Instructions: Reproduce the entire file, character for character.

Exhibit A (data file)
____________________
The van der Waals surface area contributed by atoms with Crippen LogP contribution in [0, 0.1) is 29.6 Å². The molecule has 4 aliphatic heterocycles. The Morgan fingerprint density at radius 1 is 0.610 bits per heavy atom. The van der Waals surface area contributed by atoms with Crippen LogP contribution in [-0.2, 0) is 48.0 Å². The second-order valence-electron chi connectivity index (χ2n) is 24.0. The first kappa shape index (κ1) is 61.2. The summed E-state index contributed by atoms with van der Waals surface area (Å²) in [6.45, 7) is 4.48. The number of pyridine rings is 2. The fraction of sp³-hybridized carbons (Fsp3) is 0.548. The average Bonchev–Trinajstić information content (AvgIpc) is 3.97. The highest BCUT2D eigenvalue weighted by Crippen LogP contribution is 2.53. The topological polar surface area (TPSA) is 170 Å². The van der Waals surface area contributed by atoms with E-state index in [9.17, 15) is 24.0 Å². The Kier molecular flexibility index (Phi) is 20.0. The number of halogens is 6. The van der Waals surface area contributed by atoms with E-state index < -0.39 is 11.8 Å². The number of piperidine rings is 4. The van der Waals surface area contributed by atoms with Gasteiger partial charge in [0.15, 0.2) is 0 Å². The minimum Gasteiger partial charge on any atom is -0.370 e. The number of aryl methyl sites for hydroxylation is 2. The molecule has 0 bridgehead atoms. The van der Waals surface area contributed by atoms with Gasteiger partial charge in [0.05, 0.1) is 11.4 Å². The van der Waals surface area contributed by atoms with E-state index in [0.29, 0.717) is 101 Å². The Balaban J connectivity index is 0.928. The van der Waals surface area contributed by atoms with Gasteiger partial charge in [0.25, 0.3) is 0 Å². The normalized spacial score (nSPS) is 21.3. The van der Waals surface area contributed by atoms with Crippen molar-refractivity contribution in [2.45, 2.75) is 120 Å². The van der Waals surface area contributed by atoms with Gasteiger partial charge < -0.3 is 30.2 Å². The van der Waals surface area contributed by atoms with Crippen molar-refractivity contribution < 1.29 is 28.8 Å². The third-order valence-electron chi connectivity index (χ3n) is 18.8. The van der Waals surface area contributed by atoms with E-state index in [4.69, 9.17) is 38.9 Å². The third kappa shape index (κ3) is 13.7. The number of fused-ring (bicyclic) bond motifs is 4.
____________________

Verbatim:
The van der Waals surface area contributed by atoms with Crippen LogP contribution in [0, 0.1) is 29.6 Å². The molecule has 4 aliphatic heterocycles. The Morgan fingerprint density at radius 1 is 0.610 bits per heavy atom. The van der Waals surface area contributed by atoms with Crippen LogP contribution in [-0.2, 0) is 48.0 Å². The second-order valence-electron chi connectivity index (χ2n) is 24.0. The first kappa shape index (κ1) is 61.2. The summed E-state index contributed by atoms with van der Waals surface area (Å²) in [6.45, 7) is 4.48. The number of pyridine rings is 2. The fraction of sp³-hybridized carbons (Fsp3) is 0.548. The average Bonchev–Trinajstić information content (AvgIpc) is 3.97. The highest BCUT2D eigenvalue weighted by Crippen LogP contribution is 2.53. The topological polar surface area (TPSA) is 170 Å². The van der Waals surface area contributed by atoms with E-state index in [9.17, 15) is 24.0 Å². The Kier molecular flexibility index (Phi) is 20.0. The number of halogens is 6. The van der Waals surface area contributed by atoms with E-state index < -0.39 is 11.8 Å². The number of piperidine rings is 4. The van der Waals surface area contributed by atoms with Gasteiger partial charge in [0.15, 0.2) is 0 Å². The minimum Gasteiger partial charge on any atom is -0.370 e. The number of aryl methyl sites for hydroxylation is 2. The molecule has 0 bridgehead atoms. The van der Waals surface area contributed by atoms with Gasteiger partial charge in [0.05, 0.1) is 11.4 Å². The van der Waals surface area contributed by atoms with E-state index in [0.29, 0.717) is 101 Å². The Balaban J connectivity index is 0.928. The van der Waals surface area contributed by atoms with Gasteiger partial charge in [0.25, 0.3) is 0 Å². The normalized spacial score (nSPS) is 21.3. The van der Waals surface area contributed by atoms with Crippen molar-refractivity contribution in [2.45, 2.75) is 120 Å². The van der Waals surface area contributed by atoms with Gasteiger partial charge < -0.3 is 30.2 Å². The van der Waals surface area contributed by atoms with Crippen molar-refractivity contribution < 1.29 is 28.8 Å². The third-order valence-electron chi connectivity index (χ3n) is 18.8. The van der Waals surface area contributed by atoms with E-state index in [4.69, 9.17) is 38.9 Å². The third kappa shape index (κ3) is 13.7. The number of fused-ring (bicyclic) bond motifs is 4.